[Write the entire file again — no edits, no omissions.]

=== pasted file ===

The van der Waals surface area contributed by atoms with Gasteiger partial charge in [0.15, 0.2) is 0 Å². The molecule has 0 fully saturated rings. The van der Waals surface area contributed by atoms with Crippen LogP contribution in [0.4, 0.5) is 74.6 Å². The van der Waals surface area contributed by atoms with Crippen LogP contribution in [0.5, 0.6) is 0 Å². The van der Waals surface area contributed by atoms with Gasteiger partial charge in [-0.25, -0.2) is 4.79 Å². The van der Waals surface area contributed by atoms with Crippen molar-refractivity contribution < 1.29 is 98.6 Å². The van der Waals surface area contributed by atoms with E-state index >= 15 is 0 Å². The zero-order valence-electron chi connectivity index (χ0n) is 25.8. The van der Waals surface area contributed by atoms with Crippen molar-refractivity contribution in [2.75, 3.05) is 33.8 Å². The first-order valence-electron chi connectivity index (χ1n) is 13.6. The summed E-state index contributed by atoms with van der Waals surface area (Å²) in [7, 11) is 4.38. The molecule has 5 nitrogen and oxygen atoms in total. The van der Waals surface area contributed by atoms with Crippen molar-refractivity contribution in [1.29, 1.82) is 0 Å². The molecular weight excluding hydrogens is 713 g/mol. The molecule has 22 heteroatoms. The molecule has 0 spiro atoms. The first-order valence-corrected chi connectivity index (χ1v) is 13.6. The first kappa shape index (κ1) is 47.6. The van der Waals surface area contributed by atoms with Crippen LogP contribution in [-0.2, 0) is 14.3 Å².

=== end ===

The van der Waals surface area contributed by atoms with Gasteiger partial charge in [0.15, 0.2) is 0 Å². The molecule has 0 fully saturated rings. The van der Waals surface area contributed by atoms with Crippen LogP contribution in [0.4, 0.5) is 74.6 Å². The van der Waals surface area contributed by atoms with Crippen LogP contribution in [0.5, 0.6) is 0 Å². The van der Waals surface area contributed by atoms with Gasteiger partial charge in [-0.25, -0.2) is 4.79 Å². The van der Waals surface area contributed by atoms with Crippen molar-refractivity contribution < 1.29 is 98.6 Å². The van der Waals surface area contributed by atoms with E-state index >= 15 is 0 Å². The zero-order valence-electron chi connectivity index (χ0n) is 25.8. The van der Waals surface area contributed by atoms with Crippen molar-refractivity contribution in [2.75, 3.05) is 33.8 Å². The first-order valence-electron chi connectivity index (χ1n) is 13.6. The summed E-state index contributed by atoms with van der Waals surface area (Å²) in [7, 11) is 4.38. The molecule has 5 nitrogen and oxygen atoms in total. The van der Waals surface area contributed by atoms with Crippen molar-refractivity contribution in [1.29, 1.82) is 0 Å². The molecular weight excluding hydrogens is 713 g/mol. The molecule has 22 heteroatoms. The molecule has 0 spiro atoms. The first-order valence-corrected chi connectivity index (χ1v) is 13.6. The first kappa shape index (κ1) is 47.6. The van der Waals surface area contributed by atoms with Crippen LogP contribution in [-0.2, 0) is 14.3 Å².